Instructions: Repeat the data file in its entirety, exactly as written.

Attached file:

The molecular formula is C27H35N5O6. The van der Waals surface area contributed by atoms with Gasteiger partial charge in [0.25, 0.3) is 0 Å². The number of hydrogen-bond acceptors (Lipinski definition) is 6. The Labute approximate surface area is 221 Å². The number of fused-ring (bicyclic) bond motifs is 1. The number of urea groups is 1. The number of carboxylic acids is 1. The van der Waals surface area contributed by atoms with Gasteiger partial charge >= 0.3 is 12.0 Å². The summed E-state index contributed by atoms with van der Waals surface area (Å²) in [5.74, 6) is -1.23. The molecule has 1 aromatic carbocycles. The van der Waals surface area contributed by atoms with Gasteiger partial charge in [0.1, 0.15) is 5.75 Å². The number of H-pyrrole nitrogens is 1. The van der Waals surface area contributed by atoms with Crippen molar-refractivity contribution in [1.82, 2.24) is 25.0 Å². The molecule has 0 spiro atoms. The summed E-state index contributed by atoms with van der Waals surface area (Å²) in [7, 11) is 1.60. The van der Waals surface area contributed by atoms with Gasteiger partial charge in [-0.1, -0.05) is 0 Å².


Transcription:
The molecular formula is C27H35N5O6. The van der Waals surface area contributed by atoms with Gasteiger partial charge in [0.25, 0.3) is 0 Å². The number of hydrogen-bond acceptors (Lipinski definition) is 6. The Labute approximate surface area is 221 Å². The number of fused-ring (bicyclic) bond motifs is 1. The number of urea groups is 1. The number of carboxylic acids is 1. The van der Waals surface area contributed by atoms with Gasteiger partial charge >= 0.3 is 12.0 Å². The summed E-state index contributed by atoms with van der Waals surface area (Å²) in [5.74, 6) is -1.23. The molecule has 1 aromatic carbocycles. The van der Waals surface area contributed by atoms with Gasteiger partial charge in [0.1, 0.15) is 5.75 Å². The number of H-pyrrole nitrogens is 1. The van der Waals surface area contributed by atoms with Crippen molar-refractivity contribution in [1.82, 2.24) is 25.0 Å². The molecule has 0 spiro atoms. The summed E-state index contributed by atoms with van der Waals surface area (Å²) in [7, 11) is 1.60. The van der Waals surface area contributed by atoms with Gasteiger partial charge in [-0.1, -0.05) is 0 Å².